Angelica Garcia


“My parents’ house is 200 years old — it was a station for the Union troops during the Civil War,” says Angelica Garcia on a recent visit to New York. The 22-year-old was in town promoting her debut album, “Medicine for Birds,” which was released in September and quickly earned praise from The New York Times — no short order for a first-timer.

Garcia owes the album in part to that 200-year-old house, in eastern Virginia, where her parents uprooted her to. “History, especially in that area, is all over the place,” she says. “They’ve got all these plaques all around the different little towns that say, ‘Oh, this general stayed here, this doctor was here during the Civil War.’”

A Los Angeles native, Garcia ended up in Virginia following high school at the request of a local church — her father is an Episcopal priest. “The first church that was, like, ‘come be our priest’ was this tiny little church on the eastern shore of Virginia, in the middle of nowhere,” she says. “After living in L.A., going to fields and farms and woods and forests, it was really crazy — so I basically spent my free time writing this album.”

The Virginia landscape became a breeding ground for her music, but it was not without a fair share of culture shock. “Just some of the little things; in L.A., there’s a street light on every corner, it’s all well lit,” she says. “Over there sometimes on the eastern shore, you would be driving and it would be pitch black — like, there wouldn’t be anything and on either side of you, it’s just fields, miles of fields, or miles of woods. Also, cemeteries are everywhere; sometimes people have tombstones in their backyard.”

As it happened, it was the perfect setting for writing a more old-fashioned leaning style of music, with roots in blues, soul, country and classic rock. “I have a song on the record called ‘The Devil Can Get In’ and it’s kind of a spooky song I wrote while in my house, really late at night,” she says. “And what was going through my head was I was imagining walking through an old spooky house — so little things like that influenced the record in their own way.”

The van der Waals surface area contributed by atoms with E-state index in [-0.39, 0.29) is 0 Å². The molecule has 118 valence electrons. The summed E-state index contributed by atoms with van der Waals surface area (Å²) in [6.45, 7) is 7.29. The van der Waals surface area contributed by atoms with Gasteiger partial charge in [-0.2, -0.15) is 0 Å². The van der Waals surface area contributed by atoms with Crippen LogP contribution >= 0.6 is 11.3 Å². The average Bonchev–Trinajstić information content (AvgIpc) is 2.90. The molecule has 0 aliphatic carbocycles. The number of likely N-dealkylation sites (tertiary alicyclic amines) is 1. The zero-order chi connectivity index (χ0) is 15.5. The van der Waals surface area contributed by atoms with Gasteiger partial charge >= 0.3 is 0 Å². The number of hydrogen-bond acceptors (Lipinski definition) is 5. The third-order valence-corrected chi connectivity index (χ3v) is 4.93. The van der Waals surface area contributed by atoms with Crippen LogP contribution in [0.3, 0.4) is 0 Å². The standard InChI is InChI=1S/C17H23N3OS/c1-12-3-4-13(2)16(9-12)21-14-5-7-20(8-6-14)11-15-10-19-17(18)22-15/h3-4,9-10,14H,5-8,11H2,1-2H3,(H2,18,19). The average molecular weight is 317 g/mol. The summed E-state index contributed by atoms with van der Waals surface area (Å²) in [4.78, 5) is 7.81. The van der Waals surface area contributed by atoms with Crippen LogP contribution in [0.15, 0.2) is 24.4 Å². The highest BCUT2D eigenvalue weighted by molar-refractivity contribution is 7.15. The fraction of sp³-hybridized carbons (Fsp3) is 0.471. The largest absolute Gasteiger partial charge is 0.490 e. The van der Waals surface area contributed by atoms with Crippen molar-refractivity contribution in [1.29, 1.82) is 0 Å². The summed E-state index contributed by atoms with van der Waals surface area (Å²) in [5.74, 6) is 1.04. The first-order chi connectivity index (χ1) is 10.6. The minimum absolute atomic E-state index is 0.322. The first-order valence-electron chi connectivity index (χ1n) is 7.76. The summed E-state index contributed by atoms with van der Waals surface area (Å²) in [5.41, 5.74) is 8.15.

Garcia grew up to her mother’s voice singing mariachi and “a remake of that Rosie & the Originals’ song ‘Angel Baby,’” but she never assumed music was a career path she’d follow. “For years I thought, ‘I’m gonna go to school and be a writer,’ and I got into UVA and I was going to go do American Studies, a combo of American literature and history. And I almost felt like every time I tried to only do school, music would be like, ‘Hey, you can do this if you want to!’”

She was singing with a group of friends at a small venue when she was spotted by a scout for Warner Brothers Records, who signed her up. Her record is a mix of songs inspired by the “particularly creepy” vibe of the rural South, and her unfolding narrative of growing up — or as she says, “that strange time when you’re first going into your adulthood and it’s, like, ‘Wait this is weird…take me back. I don’t like this.’ I hate being a blur to people, not totally knowing what I am.”

College has been put on hold while she continues down the path of music, which means for now, Virginia remains home. “A lot of times if you’re around on your own, you feel particularly isolated because of how small the population is,” she says. “But honestly, I feel like what produced some of my best work was being on my own and not being so influenced by all the other people around me, or not having to worry about, ‘Oh, would this band think this was cool?’ or ‘Would this person think this was cool?’ I was just, like, ‘What do I like?’”

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